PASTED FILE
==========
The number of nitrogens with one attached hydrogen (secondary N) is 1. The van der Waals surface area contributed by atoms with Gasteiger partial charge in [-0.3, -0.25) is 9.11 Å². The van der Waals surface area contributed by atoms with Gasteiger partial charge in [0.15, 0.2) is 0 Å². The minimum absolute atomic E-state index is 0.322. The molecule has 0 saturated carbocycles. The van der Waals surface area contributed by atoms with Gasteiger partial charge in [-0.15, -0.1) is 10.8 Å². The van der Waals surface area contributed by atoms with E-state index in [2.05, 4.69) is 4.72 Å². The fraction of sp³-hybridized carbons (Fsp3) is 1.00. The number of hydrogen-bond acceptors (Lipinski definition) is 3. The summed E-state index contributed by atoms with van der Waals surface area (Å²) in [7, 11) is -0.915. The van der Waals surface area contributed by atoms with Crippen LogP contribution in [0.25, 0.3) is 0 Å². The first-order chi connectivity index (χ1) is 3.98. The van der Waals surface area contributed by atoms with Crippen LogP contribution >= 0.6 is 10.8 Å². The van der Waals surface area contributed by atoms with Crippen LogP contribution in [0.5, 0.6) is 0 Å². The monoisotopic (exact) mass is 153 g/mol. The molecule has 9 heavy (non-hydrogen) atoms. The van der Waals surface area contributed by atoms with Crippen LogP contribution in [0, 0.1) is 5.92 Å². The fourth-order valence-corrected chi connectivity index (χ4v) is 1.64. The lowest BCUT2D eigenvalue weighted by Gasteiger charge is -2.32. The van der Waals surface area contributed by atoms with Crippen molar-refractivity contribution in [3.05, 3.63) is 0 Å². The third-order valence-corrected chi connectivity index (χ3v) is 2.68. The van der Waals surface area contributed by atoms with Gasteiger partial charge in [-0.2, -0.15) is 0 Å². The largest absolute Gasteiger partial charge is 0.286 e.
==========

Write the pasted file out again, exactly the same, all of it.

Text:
The number of nitrogens with one attached hydrogen (secondary N) is 1. The van der Waals surface area contributed by atoms with Gasteiger partial charge in [-0.3, -0.25) is 9.11 Å². The van der Waals surface area contributed by atoms with Gasteiger partial charge in [0.15, 0.2) is 0 Å². The minimum absolute atomic E-state index is 0.322. The molecule has 0 saturated carbocycles. The van der Waals surface area contributed by atoms with Gasteiger partial charge in [-0.15, -0.1) is 10.8 Å². The van der Waals surface area contributed by atoms with E-state index in [2.05, 4.69) is 4.72 Å². The fraction of sp³-hybridized carbons (Fsp3) is 1.00. The number of hydrogen-bond acceptors (Lipinski definition) is 3. The summed E-state index contributed by atoms with van der Waals surface area (Å²) in [7, 11) is -0.915. The van der Waals surface area contributed by atoms with Crippen LogP contribution in [0.25, 0.3) is 0 Å². The first-order chi connectivity index (χ1) is 3.98. The van der Waals surface area contributed by atoms with Crippen LogP contribution >= 0.6 is 10.8 Å². The van der Waals surface area contributed by atoms with Crippen LogP contribution in [0.5, 0.6) is 0 Å². The monoisotopic (exact) mass is 153 g/mol. The molecule has 9 heavy (non-hydrogen) atoms. The van der Waals surface area contributed by atoms with Crippen LogP contribution in [0, 0.1) is 5.92 Å². The fourth-order valence-corrected chi connectivity index (χ4v) is 1.64. The lowest BCUT2D eigenvalue weighted by Gasteiger charge is -2.32. The van der Waals surface area contributed by atoms with Crippen molar-refractivity contribution in [3.05, 3.63) is 0 Å². The third-order valence-corrected chi connectivity index (χ3v) is 2.68. The van der Waals surface area contributed by atoms with Gasteiger partial charge in [-0.2, -0.15) is 0 Å². The largest absolute Gasteiger partial charge is 0.286 e.